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Fleeing the cops is a “violent crime” for the purpose of the Armed Career Criminal Act (ACCA), according to the Eighth Circuit Court of Appeals.
No, it’s not as violent as staring the cops down in a gun-blazing standoff, but courts are looking for the potential for violence, rather than the actual degree of violence in particular situation.
John Lee Bartel pleaded guilty to being a felon in possession of a firearm, and was sentenced to 15 years in prison. The district court ruled that Bartel’s four prior state convictions for fleeing police in a motor vehicle constituted violent felonies, thus making him an armed career criminal subject to a 15-year minimum sentence under the ACCA.
In reaching a plea agreement, Bartel and the government relied on a prior Eighth Circuit decision, holding that a Minnesota fleeing statute violation did not constitute a "crime of violence." Based on that understanding, Bartel would not be an armed career criminal, and would not be subject to the 15-year minimum sentence. The parties, instead, anticipated a 10-year maximum sentence.
Before Bartel was sentenced, however, the Supreme Court decided Sykes v. United States, holding that a conviction under an Indiana law concerning vehicle flight from a law enforcement officer constituted a "violent felony."
When the parties appeared before the district court for guidance on the application of Sykes to Bartel, the court indicated that Sykes made it "inescapable" and the court was "required to find this fleeing charge as a crime of violence." Although Bartel maintained his objection to the court's application of Sykes to the Minnesota fleeing statute -- and argued that the government breached the plea agreement -- he did not withdraw his plea. Bartel was sentenced to 15 years in prison.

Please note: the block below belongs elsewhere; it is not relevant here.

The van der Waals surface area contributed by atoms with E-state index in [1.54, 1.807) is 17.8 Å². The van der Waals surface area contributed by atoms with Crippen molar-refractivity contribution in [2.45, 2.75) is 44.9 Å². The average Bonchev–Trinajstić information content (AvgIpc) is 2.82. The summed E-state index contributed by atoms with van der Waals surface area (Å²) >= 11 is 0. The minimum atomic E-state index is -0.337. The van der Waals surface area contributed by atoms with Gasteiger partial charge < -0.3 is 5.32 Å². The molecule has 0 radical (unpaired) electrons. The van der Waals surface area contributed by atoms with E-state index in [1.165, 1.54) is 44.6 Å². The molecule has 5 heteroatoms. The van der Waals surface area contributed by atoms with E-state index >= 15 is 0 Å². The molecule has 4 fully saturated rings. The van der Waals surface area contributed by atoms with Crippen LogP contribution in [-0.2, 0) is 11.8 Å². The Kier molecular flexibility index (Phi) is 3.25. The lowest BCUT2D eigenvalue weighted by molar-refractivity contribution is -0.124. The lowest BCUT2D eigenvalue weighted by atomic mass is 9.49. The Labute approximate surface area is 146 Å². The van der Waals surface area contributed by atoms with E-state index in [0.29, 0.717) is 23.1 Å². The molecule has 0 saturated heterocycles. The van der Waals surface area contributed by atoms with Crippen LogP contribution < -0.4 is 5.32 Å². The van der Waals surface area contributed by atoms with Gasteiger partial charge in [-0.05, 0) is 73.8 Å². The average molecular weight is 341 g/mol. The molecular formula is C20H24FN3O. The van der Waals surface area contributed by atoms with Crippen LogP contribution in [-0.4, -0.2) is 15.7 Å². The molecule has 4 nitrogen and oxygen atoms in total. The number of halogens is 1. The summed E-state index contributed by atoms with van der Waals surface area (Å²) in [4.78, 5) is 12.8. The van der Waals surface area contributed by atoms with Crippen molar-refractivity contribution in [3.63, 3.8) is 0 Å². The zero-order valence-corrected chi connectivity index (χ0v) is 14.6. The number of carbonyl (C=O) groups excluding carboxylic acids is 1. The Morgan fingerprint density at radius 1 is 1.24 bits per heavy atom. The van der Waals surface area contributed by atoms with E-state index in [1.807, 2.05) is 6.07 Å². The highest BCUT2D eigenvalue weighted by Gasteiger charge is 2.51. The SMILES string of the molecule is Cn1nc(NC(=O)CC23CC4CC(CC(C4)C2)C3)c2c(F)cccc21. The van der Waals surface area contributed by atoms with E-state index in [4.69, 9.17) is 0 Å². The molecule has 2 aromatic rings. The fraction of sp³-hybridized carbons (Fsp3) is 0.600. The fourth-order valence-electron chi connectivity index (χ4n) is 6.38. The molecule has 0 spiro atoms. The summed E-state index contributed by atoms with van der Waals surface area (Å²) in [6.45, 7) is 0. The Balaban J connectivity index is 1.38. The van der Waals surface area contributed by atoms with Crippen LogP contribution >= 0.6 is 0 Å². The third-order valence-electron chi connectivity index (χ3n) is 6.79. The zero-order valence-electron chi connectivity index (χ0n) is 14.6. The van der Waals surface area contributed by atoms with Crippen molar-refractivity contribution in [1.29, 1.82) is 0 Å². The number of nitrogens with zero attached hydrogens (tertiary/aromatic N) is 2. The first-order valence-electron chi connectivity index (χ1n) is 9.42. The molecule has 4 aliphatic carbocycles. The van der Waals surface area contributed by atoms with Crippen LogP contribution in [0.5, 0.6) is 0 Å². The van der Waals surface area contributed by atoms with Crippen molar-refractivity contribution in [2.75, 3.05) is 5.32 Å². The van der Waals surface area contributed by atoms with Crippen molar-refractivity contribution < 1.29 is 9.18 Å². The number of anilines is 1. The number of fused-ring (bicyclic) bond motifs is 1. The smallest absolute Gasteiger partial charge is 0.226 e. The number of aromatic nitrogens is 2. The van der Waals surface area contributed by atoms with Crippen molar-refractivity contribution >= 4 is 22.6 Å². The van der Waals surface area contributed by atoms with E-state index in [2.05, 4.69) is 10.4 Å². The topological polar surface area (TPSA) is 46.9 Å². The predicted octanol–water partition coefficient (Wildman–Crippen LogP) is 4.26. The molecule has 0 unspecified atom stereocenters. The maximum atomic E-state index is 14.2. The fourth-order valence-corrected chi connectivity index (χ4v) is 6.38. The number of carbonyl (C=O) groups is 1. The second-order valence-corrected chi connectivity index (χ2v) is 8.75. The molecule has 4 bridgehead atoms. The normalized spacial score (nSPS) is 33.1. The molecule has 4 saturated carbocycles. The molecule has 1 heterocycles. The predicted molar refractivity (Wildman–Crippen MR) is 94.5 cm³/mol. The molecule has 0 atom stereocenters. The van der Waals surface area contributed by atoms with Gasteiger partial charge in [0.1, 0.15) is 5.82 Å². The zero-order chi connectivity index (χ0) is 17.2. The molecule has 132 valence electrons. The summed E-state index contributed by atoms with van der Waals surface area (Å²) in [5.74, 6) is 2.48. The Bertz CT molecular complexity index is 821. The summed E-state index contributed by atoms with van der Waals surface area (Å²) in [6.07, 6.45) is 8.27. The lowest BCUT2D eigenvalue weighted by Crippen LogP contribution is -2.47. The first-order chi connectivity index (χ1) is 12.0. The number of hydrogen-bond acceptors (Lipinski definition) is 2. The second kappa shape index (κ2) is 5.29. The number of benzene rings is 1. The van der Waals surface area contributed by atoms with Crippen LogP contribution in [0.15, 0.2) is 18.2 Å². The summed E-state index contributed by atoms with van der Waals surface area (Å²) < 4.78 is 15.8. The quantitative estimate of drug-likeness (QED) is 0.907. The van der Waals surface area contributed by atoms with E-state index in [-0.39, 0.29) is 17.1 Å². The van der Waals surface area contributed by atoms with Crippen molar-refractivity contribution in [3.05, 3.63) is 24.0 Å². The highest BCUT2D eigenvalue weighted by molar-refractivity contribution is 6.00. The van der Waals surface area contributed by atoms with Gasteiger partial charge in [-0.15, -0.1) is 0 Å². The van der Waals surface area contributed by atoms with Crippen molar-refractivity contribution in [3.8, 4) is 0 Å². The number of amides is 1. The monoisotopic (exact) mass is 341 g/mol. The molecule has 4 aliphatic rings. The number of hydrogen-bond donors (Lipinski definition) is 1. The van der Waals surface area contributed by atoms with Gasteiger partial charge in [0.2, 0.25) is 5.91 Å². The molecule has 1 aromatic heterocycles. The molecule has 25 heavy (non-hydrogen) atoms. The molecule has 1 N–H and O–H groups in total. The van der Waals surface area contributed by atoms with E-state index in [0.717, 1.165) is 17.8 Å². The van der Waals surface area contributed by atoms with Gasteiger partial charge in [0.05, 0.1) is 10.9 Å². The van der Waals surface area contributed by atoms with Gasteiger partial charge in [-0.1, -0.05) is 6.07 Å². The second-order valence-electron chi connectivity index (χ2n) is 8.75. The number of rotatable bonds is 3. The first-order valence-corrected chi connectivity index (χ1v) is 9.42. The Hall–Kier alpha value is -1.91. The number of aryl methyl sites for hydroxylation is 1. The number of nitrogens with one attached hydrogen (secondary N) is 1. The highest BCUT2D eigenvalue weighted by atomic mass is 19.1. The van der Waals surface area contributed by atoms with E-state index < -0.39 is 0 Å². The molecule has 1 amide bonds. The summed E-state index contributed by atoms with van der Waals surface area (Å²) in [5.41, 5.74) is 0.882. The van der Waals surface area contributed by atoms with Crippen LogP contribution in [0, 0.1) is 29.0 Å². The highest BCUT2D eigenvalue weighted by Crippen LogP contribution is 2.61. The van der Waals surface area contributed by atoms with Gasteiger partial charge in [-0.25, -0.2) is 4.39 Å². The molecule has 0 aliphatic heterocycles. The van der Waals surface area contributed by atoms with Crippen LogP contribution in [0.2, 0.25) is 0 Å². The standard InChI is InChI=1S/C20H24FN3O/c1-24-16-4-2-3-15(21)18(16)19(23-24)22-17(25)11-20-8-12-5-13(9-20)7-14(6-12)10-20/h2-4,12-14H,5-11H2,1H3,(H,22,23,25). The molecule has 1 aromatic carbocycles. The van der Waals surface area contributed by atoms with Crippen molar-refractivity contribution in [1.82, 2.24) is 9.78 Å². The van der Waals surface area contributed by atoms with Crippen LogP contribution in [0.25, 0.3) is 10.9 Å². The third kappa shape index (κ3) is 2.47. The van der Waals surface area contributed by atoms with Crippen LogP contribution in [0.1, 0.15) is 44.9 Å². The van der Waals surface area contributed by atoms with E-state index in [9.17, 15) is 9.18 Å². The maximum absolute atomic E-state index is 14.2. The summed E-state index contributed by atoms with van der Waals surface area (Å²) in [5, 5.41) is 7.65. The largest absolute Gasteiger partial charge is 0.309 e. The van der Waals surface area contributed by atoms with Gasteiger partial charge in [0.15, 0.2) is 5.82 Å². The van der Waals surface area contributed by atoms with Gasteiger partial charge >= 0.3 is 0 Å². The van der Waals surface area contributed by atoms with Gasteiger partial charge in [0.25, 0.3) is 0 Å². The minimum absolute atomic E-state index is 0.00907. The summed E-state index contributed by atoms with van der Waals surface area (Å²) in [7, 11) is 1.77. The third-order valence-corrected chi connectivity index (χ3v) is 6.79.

The Eighth Circuit uses the "categorical approach" to determine whether an offense is a violent felony. The categorical approach doesn't require that "every conceivable factual offense covered by a statute ... necessarily present a serious potential risk of injury" to be deemed a violent felony." Instead, the court says that "the proper inquiry is whether the conduct encompassed by the elements of the offense, in the ordinary case, presents a serious potential risk of injury to another."
Here, the Eighth Circuit found that, given that the "risk of violence is inherent to vehicle flight," ordinary violations of the Minnesota statute do present a serious risk of injury to others. Although there may be ways that a person could "safely ... attempt to elude a peace officer," the court found that such practices, in the ordinary case, present a serious potential risk of injury to others.